The physical evidence, while not conclusive, also points convincingly to the defendant's guilt. Lussier maintains that the bloodstains found on his clothing and boots are as consistent with his association with Devereaux as they are with his assaulting and murdering the victim. We believe, however, that the jury were justified in concluding otherwise.
There was no evidence that Lussier did, in fact, have actual contact with Devereaux or that Devereaux's blood came onto Lussier's person or clothing. Nor was there a positive showing that Devereaux's blood ever spilled onto the floor, thus leaving the jury without a satisfactory alternative explanation for the O positive blood found on the lower portions of Lussier's boot. That the bloodstains were connected with Lussier's presence in apartment 22 is made more plausible by Officer Charbonnier's testimony that he had initially detected a close similarity between Lussier's boot heel and the blood impression in the area of the carpet next to the victim's body. The fact that by the time of trial the impression was no longer clearly visible goes only to the weight of that testimony and does not necessarily discredit it.
The same may be said of Officer Charbonnier's initial observations of "directional" staining on Lussier's boot, a fact which when considered with the O positive bloodstained toilet tissue found in apartment 22, permits an inference that Lussier used the toilet tissue to wipe his shoes and points to Lussier's presence at the scene of the crime. Along with Dr. Curtis's testimony that the victim's fatal injuries were consistent with kicking and stomping by boots of the type worn by Lussier, this evidence is more than sufficient to establish a "reasonable and possible" inference that at least a large portion, if not all, of the blood detected on the boots and other articles of clothing was the victim's and not Devereaux's.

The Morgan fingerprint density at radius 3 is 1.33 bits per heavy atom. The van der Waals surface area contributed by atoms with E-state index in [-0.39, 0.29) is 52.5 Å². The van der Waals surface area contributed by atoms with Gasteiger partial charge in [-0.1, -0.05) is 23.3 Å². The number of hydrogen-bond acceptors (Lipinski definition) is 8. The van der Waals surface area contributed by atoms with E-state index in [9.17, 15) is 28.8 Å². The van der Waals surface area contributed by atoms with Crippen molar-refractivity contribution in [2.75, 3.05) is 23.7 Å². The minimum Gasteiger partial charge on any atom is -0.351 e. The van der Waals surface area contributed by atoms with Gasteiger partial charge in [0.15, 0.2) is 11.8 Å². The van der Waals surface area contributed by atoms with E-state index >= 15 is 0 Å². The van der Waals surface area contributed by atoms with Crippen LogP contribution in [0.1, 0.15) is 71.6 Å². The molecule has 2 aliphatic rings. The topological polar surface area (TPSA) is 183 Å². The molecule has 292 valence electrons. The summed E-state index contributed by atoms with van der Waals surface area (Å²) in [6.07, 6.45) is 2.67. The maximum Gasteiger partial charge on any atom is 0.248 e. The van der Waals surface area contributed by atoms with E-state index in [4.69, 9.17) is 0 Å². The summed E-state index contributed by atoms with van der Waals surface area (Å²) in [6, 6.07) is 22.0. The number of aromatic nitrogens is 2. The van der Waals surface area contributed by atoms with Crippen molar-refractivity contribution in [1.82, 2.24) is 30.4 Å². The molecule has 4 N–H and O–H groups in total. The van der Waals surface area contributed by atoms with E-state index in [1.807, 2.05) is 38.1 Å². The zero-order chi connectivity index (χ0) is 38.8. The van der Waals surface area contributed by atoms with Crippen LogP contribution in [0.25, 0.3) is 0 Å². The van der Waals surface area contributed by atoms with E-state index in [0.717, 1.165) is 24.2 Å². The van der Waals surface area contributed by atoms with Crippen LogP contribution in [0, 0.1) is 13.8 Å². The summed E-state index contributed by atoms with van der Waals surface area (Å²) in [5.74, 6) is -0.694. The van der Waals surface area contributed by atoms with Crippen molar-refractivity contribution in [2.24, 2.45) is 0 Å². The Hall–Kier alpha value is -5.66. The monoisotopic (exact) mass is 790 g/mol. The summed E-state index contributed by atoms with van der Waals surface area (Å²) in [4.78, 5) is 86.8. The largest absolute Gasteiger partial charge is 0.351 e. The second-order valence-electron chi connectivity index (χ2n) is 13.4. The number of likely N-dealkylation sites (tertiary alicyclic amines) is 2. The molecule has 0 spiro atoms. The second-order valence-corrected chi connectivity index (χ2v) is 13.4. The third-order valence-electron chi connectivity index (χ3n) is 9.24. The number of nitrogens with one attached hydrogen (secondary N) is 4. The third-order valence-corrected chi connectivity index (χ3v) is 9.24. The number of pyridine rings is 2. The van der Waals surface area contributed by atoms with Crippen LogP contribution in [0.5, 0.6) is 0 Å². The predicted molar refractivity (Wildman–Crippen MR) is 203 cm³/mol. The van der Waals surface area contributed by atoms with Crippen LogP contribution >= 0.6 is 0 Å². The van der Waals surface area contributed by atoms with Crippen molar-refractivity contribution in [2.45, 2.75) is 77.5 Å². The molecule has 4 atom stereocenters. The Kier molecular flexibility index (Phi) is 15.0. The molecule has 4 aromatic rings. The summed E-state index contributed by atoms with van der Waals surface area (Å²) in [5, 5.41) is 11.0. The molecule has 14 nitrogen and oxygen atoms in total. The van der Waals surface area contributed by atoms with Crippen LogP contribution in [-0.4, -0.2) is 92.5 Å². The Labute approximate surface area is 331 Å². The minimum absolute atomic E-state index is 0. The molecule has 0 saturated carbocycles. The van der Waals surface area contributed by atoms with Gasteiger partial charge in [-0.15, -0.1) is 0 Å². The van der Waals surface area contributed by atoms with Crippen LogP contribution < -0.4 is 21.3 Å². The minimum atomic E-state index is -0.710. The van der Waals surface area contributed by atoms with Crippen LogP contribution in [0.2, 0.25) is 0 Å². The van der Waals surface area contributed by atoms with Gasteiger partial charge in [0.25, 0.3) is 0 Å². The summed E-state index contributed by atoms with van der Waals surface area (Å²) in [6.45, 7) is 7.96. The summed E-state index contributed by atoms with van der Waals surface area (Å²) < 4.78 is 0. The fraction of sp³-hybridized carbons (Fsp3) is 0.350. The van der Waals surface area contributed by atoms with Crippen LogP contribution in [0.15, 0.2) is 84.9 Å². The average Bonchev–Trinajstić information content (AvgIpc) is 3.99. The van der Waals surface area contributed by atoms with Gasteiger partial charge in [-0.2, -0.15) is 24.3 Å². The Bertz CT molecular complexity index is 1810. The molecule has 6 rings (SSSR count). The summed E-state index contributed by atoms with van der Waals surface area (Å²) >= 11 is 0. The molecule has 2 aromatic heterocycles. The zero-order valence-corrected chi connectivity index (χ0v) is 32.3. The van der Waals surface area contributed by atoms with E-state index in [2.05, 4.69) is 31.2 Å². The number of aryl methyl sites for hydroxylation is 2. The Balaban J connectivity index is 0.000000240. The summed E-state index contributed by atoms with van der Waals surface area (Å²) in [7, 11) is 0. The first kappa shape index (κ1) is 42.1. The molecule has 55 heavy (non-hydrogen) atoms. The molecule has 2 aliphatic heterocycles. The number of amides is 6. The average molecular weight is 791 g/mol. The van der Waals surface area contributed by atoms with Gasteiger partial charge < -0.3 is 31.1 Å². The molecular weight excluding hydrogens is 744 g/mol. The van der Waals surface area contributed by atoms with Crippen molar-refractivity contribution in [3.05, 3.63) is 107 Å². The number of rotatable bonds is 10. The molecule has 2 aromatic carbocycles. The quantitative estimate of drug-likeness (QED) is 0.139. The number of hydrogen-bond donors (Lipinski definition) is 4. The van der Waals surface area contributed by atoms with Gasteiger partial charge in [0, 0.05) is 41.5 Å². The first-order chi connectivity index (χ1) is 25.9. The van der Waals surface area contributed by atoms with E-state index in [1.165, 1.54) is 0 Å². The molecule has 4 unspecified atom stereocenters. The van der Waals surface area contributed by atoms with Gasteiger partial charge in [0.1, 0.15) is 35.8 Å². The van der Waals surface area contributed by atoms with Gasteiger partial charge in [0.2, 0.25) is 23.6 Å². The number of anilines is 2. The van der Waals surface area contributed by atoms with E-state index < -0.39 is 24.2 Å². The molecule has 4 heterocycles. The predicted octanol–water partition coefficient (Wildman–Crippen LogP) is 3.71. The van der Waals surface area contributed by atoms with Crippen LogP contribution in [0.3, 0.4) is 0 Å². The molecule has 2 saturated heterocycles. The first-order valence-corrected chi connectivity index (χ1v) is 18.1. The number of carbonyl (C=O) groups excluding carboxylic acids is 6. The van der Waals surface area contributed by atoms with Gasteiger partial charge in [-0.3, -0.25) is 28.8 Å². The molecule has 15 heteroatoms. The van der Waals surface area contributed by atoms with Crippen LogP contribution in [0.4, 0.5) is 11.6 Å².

We conclude, therefore, that, giving consideration to all the evidence and reasonable inferences to be drawn therefrom, it was sufficient to support the jury's conclusion that the defendant was guilty beyond a reasonable doubt.
We now turn to questions raised by the defendant concerning the constitutionality of the Commonwealth's jury selection process, the propriety of certain of the prosecutor's remarks in his summation argument to the jury, and the failure of the trial judge to require the Commonwealth to elect among its theories of murder and to prevent inquiries of and eventual dismissal of prospective jurors who were opposed to the death penalty.
We need not pause long in disposing of the defendant's contention that G. L. c. 234, Section 1, [Note 1] as amended, violates the Due Process and Equal Protection clauses of the Fourteenth Amendment to the United States Constitution. The statute exempts from jury duty all persons under twenty-two years of age and, according to the defendant, in operation results in the exclusion of those under twenty-two and one-half and in the underrepresentation of those between twenty-two and one-half and twenty-four and one-half. Based on this analysis, and on the fact that he was twenty-four at the time of his arrest, the defendant makes two arguments: (1) he was deprived of his Due Process right to an impartial jury because persons within his age class and with similar backgrounds and outlooks were excluded from his jury, and (2) the statute on its face violates the Equal Protection clause because it arbitrarily discriminates against younger persons.